A higher “Amen”
Look at verse 7.
7 “And behold, I am coming soon. Blessed is the one who keeps the words of the prophecy of this book.” (Revelation 22:7–ESV)
I have put them in red because they are the words of Jesus. Stamped on the words of the angel are those of Jesus. He says, “amen” to the things which the angel has said. That is a validation of it. God the Father sent the angel to John and after the angel did God’s bidding Jesus spoke his confirmation.
He will be coming, but in the meantime, blessedness comes by keeping, guarding, protecting the words told here. At the beginning of 2017 when I was deciding whether to teach through the book of Revelation I had some trepidation. I was a little leery of taking on the challenge of this book. Our Christian culture places Revelation in a creaky bucket, or admonishes us to “take it with a grain of salt.” Having peered deeply into the verses, I have learned that there is a lot of salt in it.
The word “keep” implies a guarding, a protecting, and this is a phrase which Jesus himself gave. So, we must not discount this book or put it outside our mental fences. Remember that all scripture is God-breathed and is useful for teaching, rebuking, training and correcting in righteousness. This book is no exception. See how that concept nicely fits with a muse, with the spirits of the prophets?
John’s near cardinal sin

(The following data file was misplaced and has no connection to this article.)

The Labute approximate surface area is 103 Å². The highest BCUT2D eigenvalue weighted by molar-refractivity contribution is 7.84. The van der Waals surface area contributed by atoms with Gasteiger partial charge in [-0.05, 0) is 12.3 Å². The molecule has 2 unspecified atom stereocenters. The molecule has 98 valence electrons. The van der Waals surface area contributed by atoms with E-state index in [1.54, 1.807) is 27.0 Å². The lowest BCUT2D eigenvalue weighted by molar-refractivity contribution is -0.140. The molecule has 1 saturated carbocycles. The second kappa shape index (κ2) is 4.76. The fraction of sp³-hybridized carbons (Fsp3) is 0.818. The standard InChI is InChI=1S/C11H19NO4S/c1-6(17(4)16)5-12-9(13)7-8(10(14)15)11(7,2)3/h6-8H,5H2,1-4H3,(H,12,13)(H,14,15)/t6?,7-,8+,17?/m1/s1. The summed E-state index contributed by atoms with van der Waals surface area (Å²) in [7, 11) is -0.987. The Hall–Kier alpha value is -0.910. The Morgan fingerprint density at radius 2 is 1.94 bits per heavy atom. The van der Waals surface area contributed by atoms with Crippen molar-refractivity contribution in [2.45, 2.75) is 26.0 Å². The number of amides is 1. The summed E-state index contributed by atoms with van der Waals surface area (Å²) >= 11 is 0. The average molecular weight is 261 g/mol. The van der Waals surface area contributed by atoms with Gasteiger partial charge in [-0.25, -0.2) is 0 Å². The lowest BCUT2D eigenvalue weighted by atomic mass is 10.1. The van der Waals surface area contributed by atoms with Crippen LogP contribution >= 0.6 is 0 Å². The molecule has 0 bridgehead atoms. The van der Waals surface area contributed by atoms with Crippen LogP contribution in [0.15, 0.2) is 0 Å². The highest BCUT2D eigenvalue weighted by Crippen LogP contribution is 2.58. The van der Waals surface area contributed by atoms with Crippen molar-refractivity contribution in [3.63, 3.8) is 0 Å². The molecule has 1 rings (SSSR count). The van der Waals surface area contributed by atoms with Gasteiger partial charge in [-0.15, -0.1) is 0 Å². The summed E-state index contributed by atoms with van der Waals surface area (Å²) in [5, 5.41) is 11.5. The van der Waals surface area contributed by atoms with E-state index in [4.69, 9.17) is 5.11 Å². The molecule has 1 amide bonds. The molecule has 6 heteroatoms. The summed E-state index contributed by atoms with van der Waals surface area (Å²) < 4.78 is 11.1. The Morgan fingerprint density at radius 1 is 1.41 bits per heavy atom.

8 I, John, am the one who heard and saw these things. And when I heard and saw them, I fell down to worship at the feet of the angel who showed them to me, 9 but he said to me, “You must not do that! I am a fellow servant with you and your brothers the prophets, and with those who keep the words of this book. Worship God.” (Revelation 22:8-9–ESV)
John’s attempt at angel worship is so odd. Go back in your mind to the spiritual stature and experience of this Apostle. John the Baptist, his first mentor, pointed out this Lamb of God to John the Apostle decades before these visions. From their John the Apostle walked with Jesus, observing miracle upon miracle. He was in the closest human circle to Jesus. The transfiguration of Jesus happened before John. He was at the crucifixion and the tomb very shortly after the resurrection. When God sent the Holy Spirit, John was there as he was throughout the growth and development of the fledgling church. He survived the persecutions of the Romans and at the point where he dropped before the angel in worship-effort he had witnessed almost the entire body of the Revelations God was giving him.
So, why would a person in that situation worship anything other than God? This falling before the angel is tantamount to violating one of the two greatest commandments of God through Moses and of God through Jesus.
My answer to this is two-fold. First, this event reveals a worship reflex. Second, moments in our lives can trigger that reflex. For John, this mature Christ-follower, the intensity of seeing the New Jerusalem, all its implications, and hearing the voice of his long-beloved Jesus that is what it took. The moment overwhelmed him. It triggered, evoked even, worship.
In another book of the New Testament Paul wrote the following: at the name of Jesus every knee will bow and every tongue confess that he is Lord. That, too, will be an evoked response. It will not induce salvation, however, but merely submission. Even the God-deniers like Voltaire and more recently the late Stephen Hawking will find this reflex inside of themselves. John knew it was in his own mind, but it got evoked in an awkward place.